A: Each town has a different promoter/organizer that champions a certain charity and then tracks down the sponsors. In the towns where we’ve done it for 11 years now they’re already in place for the following year by the time the show finishes, there’s a lot dedication to the project from both sides. It is becoming somewhat of at least a Western Canadian institution. We’re going to hit a big milestone this year with the grand total of money raised over the past decade closing in on a million dollars! Last year alone brought in a quarter of that so it’s really growing and collectively we are extremely proud of that.

As for the mix of musicians it brings some difficult decisions, there are so many players and singers we would love to have on the show and there are equally as many that want to be a part of it. The reason the core is so strong and steady is because all these people have shown real dedication to the group so they’ve really earned a spot on that stage. The local guests we get to have with us bring a new energy to the show which is always a rush. My favourite Canadian country singer is now living in Calgary so I’ve got my fingers crossed that she will join us for a song or two at the Bella Concert Hall on Nov 4th… I’ll give you a hint, she wears red boots, and she’s crazy ‘bout Elvis.

Q: People would love to know a bit more about your tours with John Prine. How did that all come about? What are some of the standout moments for you? What was the worst moment of those tours for you?

A: The tours with JP have been an absolute dream. The summer that The Missing Years came out I was 13 years old. Tom Petty and Mike Campbell are all over that record, by the way. My dad played the record on repeat that summer. Even at that age I loved the quirky imagery and really felt the songs and questioned what they were about.

Of course over time what they mean to me has changed, but I had an early introduction to his music and have been a fan ever since. Some standout moments (are) playing poker with him and the crew in a hotel on a night off in Duluth, MN. He took all my money. Another was being able to introduce him to my dad and then having John ask my dad to join us to play Paradise at the end of the show that night. All of us on stage together for the encore, that was one for the books!

All but two of the shows we’ve done with him were as a duo (Kendel and I), but one of the shows I did solo was at the Paramount Theater in Seattle — just me, a guitar and 2,500 people, which is kind of the singer/songwriter’s equivalent of climbing Mt. Everest. I felt all the feelings that night. I’ll never forget it.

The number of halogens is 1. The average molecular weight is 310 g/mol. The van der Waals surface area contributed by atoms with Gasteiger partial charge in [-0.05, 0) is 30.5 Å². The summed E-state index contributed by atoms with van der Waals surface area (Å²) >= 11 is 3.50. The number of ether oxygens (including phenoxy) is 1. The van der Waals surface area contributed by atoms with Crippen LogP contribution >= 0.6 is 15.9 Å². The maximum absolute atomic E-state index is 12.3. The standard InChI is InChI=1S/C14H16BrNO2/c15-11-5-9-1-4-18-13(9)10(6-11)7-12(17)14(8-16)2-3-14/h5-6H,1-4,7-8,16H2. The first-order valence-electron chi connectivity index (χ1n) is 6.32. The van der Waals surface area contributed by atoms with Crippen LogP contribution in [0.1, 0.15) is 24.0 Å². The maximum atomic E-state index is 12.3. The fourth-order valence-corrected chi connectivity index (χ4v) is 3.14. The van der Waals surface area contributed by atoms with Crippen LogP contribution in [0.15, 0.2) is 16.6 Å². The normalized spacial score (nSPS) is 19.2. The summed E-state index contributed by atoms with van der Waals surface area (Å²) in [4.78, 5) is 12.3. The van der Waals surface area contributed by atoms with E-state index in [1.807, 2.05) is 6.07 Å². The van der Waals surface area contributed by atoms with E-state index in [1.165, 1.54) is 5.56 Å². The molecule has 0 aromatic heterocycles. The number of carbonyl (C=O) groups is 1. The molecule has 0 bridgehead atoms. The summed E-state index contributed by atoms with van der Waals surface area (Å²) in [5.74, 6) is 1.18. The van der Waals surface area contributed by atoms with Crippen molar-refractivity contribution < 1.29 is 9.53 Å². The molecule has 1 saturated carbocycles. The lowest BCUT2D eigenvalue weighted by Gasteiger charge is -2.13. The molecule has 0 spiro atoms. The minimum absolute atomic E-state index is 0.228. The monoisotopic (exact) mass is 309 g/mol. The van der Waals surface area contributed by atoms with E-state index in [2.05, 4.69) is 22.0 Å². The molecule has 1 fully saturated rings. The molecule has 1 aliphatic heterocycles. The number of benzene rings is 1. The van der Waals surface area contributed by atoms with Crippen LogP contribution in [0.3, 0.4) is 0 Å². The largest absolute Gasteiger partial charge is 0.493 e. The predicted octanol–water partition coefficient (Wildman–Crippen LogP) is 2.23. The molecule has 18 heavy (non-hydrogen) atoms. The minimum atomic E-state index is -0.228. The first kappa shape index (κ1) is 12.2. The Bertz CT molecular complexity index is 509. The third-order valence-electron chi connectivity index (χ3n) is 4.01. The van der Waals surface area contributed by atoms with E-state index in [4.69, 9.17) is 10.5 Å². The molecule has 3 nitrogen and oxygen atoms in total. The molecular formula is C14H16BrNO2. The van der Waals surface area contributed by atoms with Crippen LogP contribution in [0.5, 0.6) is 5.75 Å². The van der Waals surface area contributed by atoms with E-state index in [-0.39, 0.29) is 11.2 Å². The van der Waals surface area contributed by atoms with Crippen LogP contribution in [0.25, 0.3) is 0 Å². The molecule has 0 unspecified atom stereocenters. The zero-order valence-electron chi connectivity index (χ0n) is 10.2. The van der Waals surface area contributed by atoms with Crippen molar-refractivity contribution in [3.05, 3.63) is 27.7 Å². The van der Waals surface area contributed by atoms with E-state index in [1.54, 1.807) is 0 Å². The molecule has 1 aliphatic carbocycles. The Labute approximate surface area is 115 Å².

Q: What’s been in rotation on your turntable/CD player/MP3 player this past month?

A: Tom Petty exclusively for the past week. Warren Zevon. Kacy & Clayton. The War On Drugs. Matt Mays. Kurt Vile. Jason Isbell. Roy Orbison.

Q: You have been writing songs for over a decade. What helps you keep the wick long and lit?

A: There’s a song in everything you look at, everything you feel. You have to just constantly put the pen to paper and not be afraid to fail. What inspires me the most these days though is Kendel’s writing. The way she sees lyrics and melody. I’m lucky to have her nearby so often. We’ve done a lot of writing together over the past year and it’s been really exciting. That and listening to Tom Petty, which has always been my number one source of inspiration; he’s a master of the simple and cutting lyric.

Q: You have a knack for finding and covering gems – like 3000 Miles. What song of someone else’s do you want to cover next?

A: There are so many. I’m going to record one of Kendel’s songs on my next record. Similar to 3000 Miles it feels really natural for me to sing it. I’m excited to share that.

Q: What does your time look like when there are no gigs or recordings booked, and you can do whatever you want?

A: I’m either covered in grease from head to toe under the hood of my ’64 Bel Air or I’m covered from head to toe in leather dust working with that. If I have a pocket of time with nothing on the go, which happens maybe once or twice a year, you’ll probably find me in the shop making a pair of boots. I learned how to make shoes last year and it’s an extremely inspiring process. I’ve always been obsessed with high quality leather footwear so wearing a pair of boots I made for myself brings with it some great feelings.

Q: What question do you wish I asked, and what is your answer?

A: Question: What’s the first song you learned to play on guitar? Answer: Mary Jane’s Last Dance

Dustin Bentall plays Wide Cut Weekend Friday, Oct. 13 at midnight at Nite Owl, Saturday, Oct. 14 at 2 p.m. as part of the Songwriters in the Round at the King Eddy, 9 p.m. with Kendel Carson at the Legion, and at midnight at the Blues Can.

Mary-Lynn Wardle has written about music, horses, and books for over 25 years in The Calgary Herald, FFWD Weekly, Western Horseman, Western Horse Review, theYYSCENE and others.